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Education

Passion for the job doesn't fade for longtime Hadley Junior High School art teacher

GLEN ELLYN – As a wide-eyed new teacher at Hadley Junior High School, Frank Tomaszkiewicz didn't know quite what to expect when he arrived at the school in 1974.

He still doesn't know what to expect each time he walks into his classroom. But that's what keeps the job exciting.

"Something is going to happen that's unexpected, and it's going to be good," Tomaszkiewicz said.

After working at Hadley from 1974 to 1978, he left for a couple of years to teach at schools outside District 41. Tomaszkiewicz returned to Hadley in 1980, and he has been there ever since.

"The academic freedom you have here to work with the students and help them achieve, that's hard to find at other schools," Tomaszkiewicz said.

The 70-year-old Tomaszkiewicz is the second most senior teacher in the district, according to the district's human resources department. And he said he's not looking to retire anytime soon.

Tomaszkiewicz started at Hadley as an art teacher, a job that has evolved into art technology. He knows the importance of using technology in his classroom.

"Now it's a digital world," he said. "Unlike drawing and painting and ceramics, which have been around for thousands of years, something new happens in this digital world every six weeks. I like the challenge of picking up a new skill and helping students learn it."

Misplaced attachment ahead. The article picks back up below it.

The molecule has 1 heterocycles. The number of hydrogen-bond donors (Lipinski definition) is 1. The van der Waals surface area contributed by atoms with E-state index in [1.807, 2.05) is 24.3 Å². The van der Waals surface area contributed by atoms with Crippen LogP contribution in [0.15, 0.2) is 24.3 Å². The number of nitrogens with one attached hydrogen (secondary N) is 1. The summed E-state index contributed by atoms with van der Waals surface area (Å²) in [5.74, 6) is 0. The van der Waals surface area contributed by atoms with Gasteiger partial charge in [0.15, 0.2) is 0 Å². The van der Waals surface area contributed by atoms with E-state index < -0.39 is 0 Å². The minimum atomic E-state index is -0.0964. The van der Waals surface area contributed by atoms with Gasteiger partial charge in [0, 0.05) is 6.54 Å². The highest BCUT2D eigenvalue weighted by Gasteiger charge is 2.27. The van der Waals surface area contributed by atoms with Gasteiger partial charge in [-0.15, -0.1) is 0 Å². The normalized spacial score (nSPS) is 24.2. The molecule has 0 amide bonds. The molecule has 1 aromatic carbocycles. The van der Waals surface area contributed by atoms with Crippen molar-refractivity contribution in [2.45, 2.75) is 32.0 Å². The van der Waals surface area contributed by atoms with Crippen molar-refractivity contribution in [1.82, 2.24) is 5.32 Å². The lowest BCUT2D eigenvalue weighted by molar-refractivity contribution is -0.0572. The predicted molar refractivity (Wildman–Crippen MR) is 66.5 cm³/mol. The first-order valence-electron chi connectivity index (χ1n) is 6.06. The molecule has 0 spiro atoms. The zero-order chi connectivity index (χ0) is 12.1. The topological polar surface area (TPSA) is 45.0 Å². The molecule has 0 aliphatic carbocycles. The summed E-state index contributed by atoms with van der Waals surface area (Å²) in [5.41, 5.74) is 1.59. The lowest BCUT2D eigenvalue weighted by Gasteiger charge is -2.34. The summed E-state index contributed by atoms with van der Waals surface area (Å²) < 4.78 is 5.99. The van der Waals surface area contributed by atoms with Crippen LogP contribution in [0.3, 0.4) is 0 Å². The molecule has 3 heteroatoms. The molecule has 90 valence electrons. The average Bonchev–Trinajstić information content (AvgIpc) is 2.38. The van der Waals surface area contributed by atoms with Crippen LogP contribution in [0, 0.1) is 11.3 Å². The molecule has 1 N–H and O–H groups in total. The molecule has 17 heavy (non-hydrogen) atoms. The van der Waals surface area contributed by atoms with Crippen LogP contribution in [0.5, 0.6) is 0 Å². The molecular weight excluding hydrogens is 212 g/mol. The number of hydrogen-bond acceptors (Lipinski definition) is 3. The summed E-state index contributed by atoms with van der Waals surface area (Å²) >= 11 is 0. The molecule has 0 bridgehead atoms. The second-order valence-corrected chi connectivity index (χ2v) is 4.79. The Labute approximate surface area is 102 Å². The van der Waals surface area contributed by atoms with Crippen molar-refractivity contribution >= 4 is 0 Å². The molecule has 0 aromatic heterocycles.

Strewn around his classroom are questions that his students have come up with, such as, "How can we improve our power grid?" and "Is texting language damaging the quality of formal written language?"

His students will research the questions and come up with realistic solutions to the problems, making a short video in the process.

"It's problem-based learning," Tomaszkiewicz said. "Our students are engaged in inquiry-based learning, a part of problem-based learning."

In his classroom, students refer to him as "Mr. T." It's a nickname that has been with him his entire career at Hadley.

Tomaszkiewicz said students came up with the nickname after he arrived at school because his last name was too hard to pronounce.

Sixth-grader Joseph Kim of Glen Ellyn enjoys having Tomaszkiewicz as a teacher.

"He's kind of funny and explains things well," Joseph said.

Fellow sixth-grader Celia Voigt of Glen Ellyn said she is able to express her creativity in his class.

"It is a good class to express yourself," Celia said. "He lets us draw pictures of things that describe us."

Over the years, Tomaszkiewicz said he has been able to discover what works and doesn't work when it comes to teaching students. He said the benchmarks of effective learning still apply today – rules, routines, praise, consequences and engaging activities.

"These are things that work," he said.

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